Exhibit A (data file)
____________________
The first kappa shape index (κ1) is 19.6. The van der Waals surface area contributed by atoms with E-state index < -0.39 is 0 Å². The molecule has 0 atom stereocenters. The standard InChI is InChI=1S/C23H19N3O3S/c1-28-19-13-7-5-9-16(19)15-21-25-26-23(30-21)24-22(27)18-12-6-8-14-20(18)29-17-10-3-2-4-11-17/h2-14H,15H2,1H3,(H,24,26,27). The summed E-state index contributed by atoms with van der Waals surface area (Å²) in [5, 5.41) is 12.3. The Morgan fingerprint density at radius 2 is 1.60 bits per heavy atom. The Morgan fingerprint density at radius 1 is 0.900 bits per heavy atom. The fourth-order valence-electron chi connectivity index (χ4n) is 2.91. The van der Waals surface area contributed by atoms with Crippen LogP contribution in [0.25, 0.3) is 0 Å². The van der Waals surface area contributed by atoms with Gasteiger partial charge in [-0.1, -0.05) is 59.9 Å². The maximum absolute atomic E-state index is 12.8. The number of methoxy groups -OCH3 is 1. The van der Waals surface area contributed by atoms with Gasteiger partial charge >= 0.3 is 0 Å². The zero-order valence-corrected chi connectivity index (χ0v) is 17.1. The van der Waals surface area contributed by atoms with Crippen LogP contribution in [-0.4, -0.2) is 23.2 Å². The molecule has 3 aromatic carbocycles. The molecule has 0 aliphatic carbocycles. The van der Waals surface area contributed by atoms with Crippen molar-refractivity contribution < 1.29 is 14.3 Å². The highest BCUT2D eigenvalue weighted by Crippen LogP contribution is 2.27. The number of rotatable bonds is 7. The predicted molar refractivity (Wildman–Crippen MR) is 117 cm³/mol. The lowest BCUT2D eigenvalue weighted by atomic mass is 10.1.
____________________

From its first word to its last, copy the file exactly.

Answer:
The first kappa shape index (κ1) is 19.6. The van der Waals surface area contributed by atoms with E-state index < -0.39 is 0 Å². The molecule has 0 atom stereocenters. The standard InChI is InChI=1S/C23H19N3O3S/c1-28-19-13-7-5-9-16(19)15-21-25-26-23(30-21)24-22(27)18-12-6-8-14-20(18)29-17-10-3-2-4-11-17/h2-14H,15H2,1H3,(H,24,26,27). The summed E-state index contributed by atoms with van der Waals surface area (Å²) in [5, 5.41) is 12.3. The Morgan fingerprint density at radius 2 is 1.60 bits per heavy atom. The Morgan fingerprint density at radius 1 is 0.900 bits per heavy atom. The fourth-order valence-electron chi connectivity index (χ4n) is 2.91. The van der Waals surface area contributed by atoms with Crippen LogP contribution in [0.25, 0.3) is 0 Å². The van der Waals surface area contributed by atoms with Gasteiger partial charge in [-0.1, -0.05) is 59.9 Å². The maximum absolute atomic E-state index is 12.8. The number of methoxy groups -OCH3 is 1. The van der Waals surface area contributed by atoms with Gasteiger partial charge >= 0.3 is 0 Å². The zero-order valence-corrected chi connectivity index (χ0v) is 17.1. The van der Waals surface area contributed by atoms with Crippen LogP contribution in [-0.4, -0.2) is 23.2 Å². The molecule has 3 aromatic carbocycles. The molecule has 0 aliphatic carbocycles. The van der Waals surface area contributed by atoms with Crippen molar-refractivity contribution < 1.29 is 14.3 Å². The highest BCUT2D eigenvalue weighted by Crippen LogP contribution is 2.27. The number of rotatable bonds is 7. The predicted molar refractivity (Wildman–Crippen MR) is 117 cm³/mol. The lowest BCUT2D eigenvalue weighted by atomic mass is 10.1.